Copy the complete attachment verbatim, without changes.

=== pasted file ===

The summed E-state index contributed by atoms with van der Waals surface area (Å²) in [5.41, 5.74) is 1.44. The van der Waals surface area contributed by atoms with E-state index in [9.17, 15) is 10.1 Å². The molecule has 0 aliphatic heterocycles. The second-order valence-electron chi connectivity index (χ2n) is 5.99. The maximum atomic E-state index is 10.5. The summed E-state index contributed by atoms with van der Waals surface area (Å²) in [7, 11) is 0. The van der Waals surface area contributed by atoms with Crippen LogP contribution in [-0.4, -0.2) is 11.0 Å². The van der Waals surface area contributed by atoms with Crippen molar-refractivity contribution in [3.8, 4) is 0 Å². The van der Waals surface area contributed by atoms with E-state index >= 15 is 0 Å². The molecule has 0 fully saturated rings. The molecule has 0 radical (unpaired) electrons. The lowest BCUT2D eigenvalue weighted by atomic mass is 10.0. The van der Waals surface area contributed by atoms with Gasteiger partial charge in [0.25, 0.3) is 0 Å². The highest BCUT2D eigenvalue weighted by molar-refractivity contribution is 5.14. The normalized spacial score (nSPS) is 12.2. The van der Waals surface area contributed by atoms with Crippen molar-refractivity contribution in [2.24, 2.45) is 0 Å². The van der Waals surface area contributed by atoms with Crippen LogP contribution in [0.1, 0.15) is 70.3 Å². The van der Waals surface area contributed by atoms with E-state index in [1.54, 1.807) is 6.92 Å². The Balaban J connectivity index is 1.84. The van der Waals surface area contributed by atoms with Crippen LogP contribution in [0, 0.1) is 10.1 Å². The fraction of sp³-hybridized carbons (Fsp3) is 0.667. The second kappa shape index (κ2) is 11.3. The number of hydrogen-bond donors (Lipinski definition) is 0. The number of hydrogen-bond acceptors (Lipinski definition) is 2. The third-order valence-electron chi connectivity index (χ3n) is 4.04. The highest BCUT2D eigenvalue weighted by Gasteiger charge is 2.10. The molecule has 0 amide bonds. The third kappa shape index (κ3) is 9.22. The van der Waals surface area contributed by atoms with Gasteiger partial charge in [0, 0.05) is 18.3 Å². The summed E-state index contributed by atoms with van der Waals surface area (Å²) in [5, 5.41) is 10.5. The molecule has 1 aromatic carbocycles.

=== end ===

The summed E-state index contributed by atoms with van der Waals surface area (Å²) in [5.41, 5.74) is 1.44. The van der Waals surface area contributed by atoms with E-state index in [9.17, 15) is 10.1 Å². The molecule has 0 aliphatic heterocycles. The second-order valence-electron chi connectivity index (χ2n) is 5.99. The maximum atomic E-state index is 10.5. The summed E-state index contributed by atoms with van der Waals surface area (Å²) in [7, 11) is 0. The van der Waals surface area contributed by atoms with Crippen LogP contribution in [-0.4, -0.2) is 11.0 Å². The van der Waals surface area contributed by atoms with Crippen molar-refractivity contribution in [3.8, 4) is 0 Å². The van der Waals surface area contributed by atoms with E-state index >= 15 is 0 Å². The molecule has 0 fully saturated rings. The molecule has 0 radical (unpaired) electrons. The lowest BCUT2D eigenvalue weighted by atomic mass is 10.0. The van der Waals surface area contributed by atoms with Gasteiger partial charge in [0.25, 0.3) is 0 Å². The highest BCUT2D eigenvalue weighted by molar-refractivity contribution is 5.14. The normalized spacial score (nSPS) is 12.2. The van der Waals surface area contributed by atoms with Crippen molar-refractivity contribution in [2.24, 2.45) is 0 Å². The van der Waals surface area contributed by atoms with Crippen LogP contribution in [0.1, 0.15) is 70.3 Å². The van der Waals surface area contributed by atoms with E-state index in [1.54, 1.807) is 6.92 Å². The Balaban J connectivity index is 1.84. The van der Waals surface area contributed by atoms with Crippen LogP contribution in [0, 0.1) is 10.1 Å². The fraction of sp³-hybridized carbons (Fsp3) is 0.667. The second kappa shape index (κ2) is 11.3. The number of hydrogen-bond donors (Lipinski definition) is 0. The number of hydrogen-bond acceptors (Lipinski definition) is 2. The third-order valence-electron chi connectivity index (χ3n) is 4.04. The highest BCUT2D eigenvalue weighted by Gasteiger charge is 2.10. The molecule has 0 amide bonds. The third kappa shape index (κ3) is 9.22. The van der Waals surface area contributed by atoms with Gasteiger partial charge in [0, 0.05) is 18.3 Å². The summed E-state index contributed by atoms with van der Waals surface area (Å²) in [5, 5.41) is 10.5. The molecule has 1 aromatic carbocycles.